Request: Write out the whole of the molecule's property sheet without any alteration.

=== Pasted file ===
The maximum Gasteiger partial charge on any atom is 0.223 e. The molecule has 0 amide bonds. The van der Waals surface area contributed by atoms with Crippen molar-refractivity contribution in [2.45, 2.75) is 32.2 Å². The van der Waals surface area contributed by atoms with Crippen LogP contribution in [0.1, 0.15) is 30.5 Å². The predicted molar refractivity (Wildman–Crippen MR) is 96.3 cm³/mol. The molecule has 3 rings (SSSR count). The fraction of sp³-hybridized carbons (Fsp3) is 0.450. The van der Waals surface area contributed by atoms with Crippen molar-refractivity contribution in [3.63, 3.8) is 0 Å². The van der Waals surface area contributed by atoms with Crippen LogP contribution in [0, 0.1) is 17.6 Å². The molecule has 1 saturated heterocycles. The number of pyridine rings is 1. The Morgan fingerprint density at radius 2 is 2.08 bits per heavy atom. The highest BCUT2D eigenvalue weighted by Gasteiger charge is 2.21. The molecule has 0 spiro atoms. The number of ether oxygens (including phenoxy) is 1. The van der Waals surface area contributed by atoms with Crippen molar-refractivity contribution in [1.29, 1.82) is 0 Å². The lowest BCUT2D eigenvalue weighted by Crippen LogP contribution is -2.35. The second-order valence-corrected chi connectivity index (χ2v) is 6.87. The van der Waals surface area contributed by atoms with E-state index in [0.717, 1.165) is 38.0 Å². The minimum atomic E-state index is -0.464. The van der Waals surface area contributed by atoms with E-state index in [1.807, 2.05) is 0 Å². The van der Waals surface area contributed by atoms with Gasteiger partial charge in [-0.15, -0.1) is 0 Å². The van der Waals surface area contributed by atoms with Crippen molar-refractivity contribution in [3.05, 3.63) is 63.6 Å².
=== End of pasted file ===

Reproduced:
The maximum Gasteiger partial charge on any atom is 0.223 e. The molecule has 0 amide bonds. The van der Waals surface area contributed by atoms with Crippen molar-refractivity contribution in [2.45, 2.75) is 32.2 Å². The van der Waals surface area contributed by atoms with Crippen LogP contribution in [0.1, 0.15) is 30.5 Å². The predicted molar refractivity (Wildman–Crippen MR) is 96.3 cm³/mol. The molecule has 3 rings (SSSR count). The fraction of sp³-hybridized carbons (Fsp3) is 0.450. The van der Waals surface area contributed by atoms with Crippen molar-refractivity contribution in [3.63, 3.8) is 0 Å². The van der Waals surface area contributed by atoms with Crippen LogP contribution in [0, 0.1) is 17.6 Å². The molecule has 1 saturated heterocycles. The number of pyridine rings is 1. The Morgan fingerprint density at radius 2 is 2.08 bits per heavy atom. The highest BCUT2D eigenvalue weighted by Gasteiger charge is 2.21. The molecule has 0 spiro atoms. The number of ether oxygens (including phenoxy) is 1. The van der Waals surface area contributed by atoms with Crippen molar-refractivity contribution in [1.29, 1.82) is 0 Å². The lowest BCUT2D eigenvalue weighted by Crippen LogP contribution is -2.35. The second-order valence-corrected chi connectivity index (χ2v) is 6.87. The van der Waals surface area contributed by atoms with E-state index in [0.717, 1.165) is 38.0 Å². The minimum atomic E-state index is -0.464. The van der Waals surface area contributed by atoms with E-state index in [1.807, 2.05) is 0 Å². The van der Waals surface area contributed by atoms with Gasteiger partial charge in [-0.15, -0.1) is 0 Å². The van der Waals surface area contributed by atoms with Crippen molar-refractivity contribution in [3.05, 3.63) is 63.6 Å².